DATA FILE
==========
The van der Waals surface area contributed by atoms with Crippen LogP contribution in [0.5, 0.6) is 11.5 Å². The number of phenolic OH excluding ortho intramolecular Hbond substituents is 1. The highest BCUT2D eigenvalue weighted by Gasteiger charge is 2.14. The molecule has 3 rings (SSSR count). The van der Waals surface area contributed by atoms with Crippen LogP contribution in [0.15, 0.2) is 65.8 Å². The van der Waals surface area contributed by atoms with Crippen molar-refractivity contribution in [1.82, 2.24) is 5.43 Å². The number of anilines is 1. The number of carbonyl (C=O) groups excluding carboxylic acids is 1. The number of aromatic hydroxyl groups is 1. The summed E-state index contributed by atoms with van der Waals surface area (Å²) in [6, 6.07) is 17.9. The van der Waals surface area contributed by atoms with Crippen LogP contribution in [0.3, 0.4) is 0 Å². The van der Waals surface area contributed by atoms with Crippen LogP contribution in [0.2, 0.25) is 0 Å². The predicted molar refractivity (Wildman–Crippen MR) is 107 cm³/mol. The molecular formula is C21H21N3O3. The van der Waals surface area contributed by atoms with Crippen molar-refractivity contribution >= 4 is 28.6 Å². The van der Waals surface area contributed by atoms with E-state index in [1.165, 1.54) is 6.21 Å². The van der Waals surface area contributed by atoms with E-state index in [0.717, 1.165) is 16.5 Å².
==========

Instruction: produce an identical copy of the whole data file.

The van der Waals surface area contributed by atoms with Crippen LogP contribution in [0.5, 0.6) is 11.5 Å². The number of phenolic OH excluding ortho intramolecular Hbond substituents is 1. The highest BCUT2D eigenvalue weighted by Gasteiger charge is 2.14. The molecule has 3 rings (SSSR count). The van der Waals surface area contributed by atoms with Crippen LogP contribution in [0.15, 0.2) is 65.8 Å². The van der Waals surface area contributed by atoms with Crippen molar-refractivity contribution in [1.82, 2.24) is 5.43 Å². The number of anilines is 1. The number of carbonyl (C=O) groups excluding carboxylic acids is 1. The number of aromatic hydroxyl groups is 1. The summed E-state index contributed by atoms with van der Waals surface area (Å²) in [6, 6.07) is 17.9. The van der Waals surface area contributed by atoms with Crippen LogP contribution in [0.3, 0.4) is 0 Å². The van der Waals surface area contributed by atoms with Crippen LogP contribution in [0.2, 0.25) is 0 Å². The predicted molar refractivity (Wildman–Crippen MR) is 107 cm³/mol. The molecular formula is C21H21N3O3. The van der Waals surface area contributed by atoms with Crippen molar-refractivity contribution >= 4 is 28.6 Å². The van der Waals surface area contributed by atoms with E-state index in [1.165, 1.54) is 6.21 Å². The van der Waals surface area contributed by atoms with E-state index in [0.717, 1.165) is 16.5 Å².